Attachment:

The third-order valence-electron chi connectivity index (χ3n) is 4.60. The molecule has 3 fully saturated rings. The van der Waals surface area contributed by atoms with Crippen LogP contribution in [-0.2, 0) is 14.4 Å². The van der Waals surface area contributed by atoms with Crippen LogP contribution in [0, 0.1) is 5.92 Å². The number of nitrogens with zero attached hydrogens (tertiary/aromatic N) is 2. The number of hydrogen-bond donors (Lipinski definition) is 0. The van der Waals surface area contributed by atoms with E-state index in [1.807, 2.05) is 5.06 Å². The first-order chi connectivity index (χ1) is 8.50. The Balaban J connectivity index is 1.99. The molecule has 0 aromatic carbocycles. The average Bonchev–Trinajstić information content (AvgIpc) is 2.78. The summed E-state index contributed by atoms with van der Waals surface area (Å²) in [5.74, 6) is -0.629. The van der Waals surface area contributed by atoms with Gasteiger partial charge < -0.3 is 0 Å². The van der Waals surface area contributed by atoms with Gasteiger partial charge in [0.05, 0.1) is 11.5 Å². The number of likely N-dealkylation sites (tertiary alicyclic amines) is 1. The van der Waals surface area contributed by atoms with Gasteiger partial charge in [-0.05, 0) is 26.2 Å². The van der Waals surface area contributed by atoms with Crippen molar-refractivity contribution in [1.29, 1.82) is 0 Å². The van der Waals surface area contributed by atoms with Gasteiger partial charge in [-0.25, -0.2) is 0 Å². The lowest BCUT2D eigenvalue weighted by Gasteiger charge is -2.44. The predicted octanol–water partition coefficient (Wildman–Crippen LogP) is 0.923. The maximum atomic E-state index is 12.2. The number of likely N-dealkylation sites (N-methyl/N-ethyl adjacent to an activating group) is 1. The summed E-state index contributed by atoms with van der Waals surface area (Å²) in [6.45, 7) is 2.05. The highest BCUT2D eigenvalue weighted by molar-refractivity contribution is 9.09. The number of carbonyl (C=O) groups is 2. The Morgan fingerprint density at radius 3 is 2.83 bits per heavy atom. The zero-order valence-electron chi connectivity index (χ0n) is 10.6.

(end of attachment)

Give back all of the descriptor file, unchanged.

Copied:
The third-order valence-electron chi connectivity index (χ3n) is 4.60. The molecule has 3 fully saturated rings. The van der Waals surface area contributed by atoms with Crippen LogP contribution in [-0.2, 0) is 14.4 Å². The van der Waals surface area contributed by atoms with Crippen LogP contribution in [0, 0.1) is 5.92 Å². The number of nitrogens with zero attached hydrogens (tertiary/aromatic N) is 2. The number of hydrogen-bond donors (Lipinski definition) is 0. The van der Waals surface area contributed by atoms with E-state index in [1.807, 2.05) is 5.06 Å². The first-order chi connectivity index (χ1) is 8.50. The Balaban J connectivity index is 1.99. The molecule has 0 aromatic carbocycles. The average Bonchev–Trinajstić information content (AvgIpc) is 2.78. The summed E-state index contributed by atoms with van der Waals surface area (Å²) in [5.74, 6) is -0.629. The van der Waals surface area contributed by atoms with Gasteiger partial charge < -0.3 is 0 Å². The van der Waals surface area contributed by atoms with Gasteiger partial charge in [0.05, 0.1) is 11.5 Å². The number of likely N-dealkylation sites (tertiary alicyclic amines) is 1. The van der Waals surface area contributed by atoms with Gasteiger partial charge in [-0.05, 0) is 26.2 Å². The van der Waals surface area contributed by atoms with Crippen molar-refractivity contribution in [1.29, 1.82) is 0 Å². The van der Waals surface area contributed by atoms with Gasteiger partial charge in [-0.25, -0.2) is 0 Å². The lowest BCUT2D eigenvalue weighted by Gasteiger charge is -2.44. The predicted octanol–water partition coefficient (Wildman–Crippen LogP) is 0.923. The maximum atomic E-state index is 12.2. The number of likely N-dealkylation sites (N-methyl/N-ethyl adjacent to an activating group) is 1. The summed E-state index contributed by atoms with van der Waals surface area (Å²) in [6.45, 7) is 2.05. The highest BCUT2D eigenvalue weighted by molar-refractivity contribution is 9.09. The number of carbonyl (C=O) groups is 2. The Morgan fingerprint density at radius 3 is 2.83 bits per heavy atom. The zero-order valence-electron chi connectivity index (χ0n) is 10.6.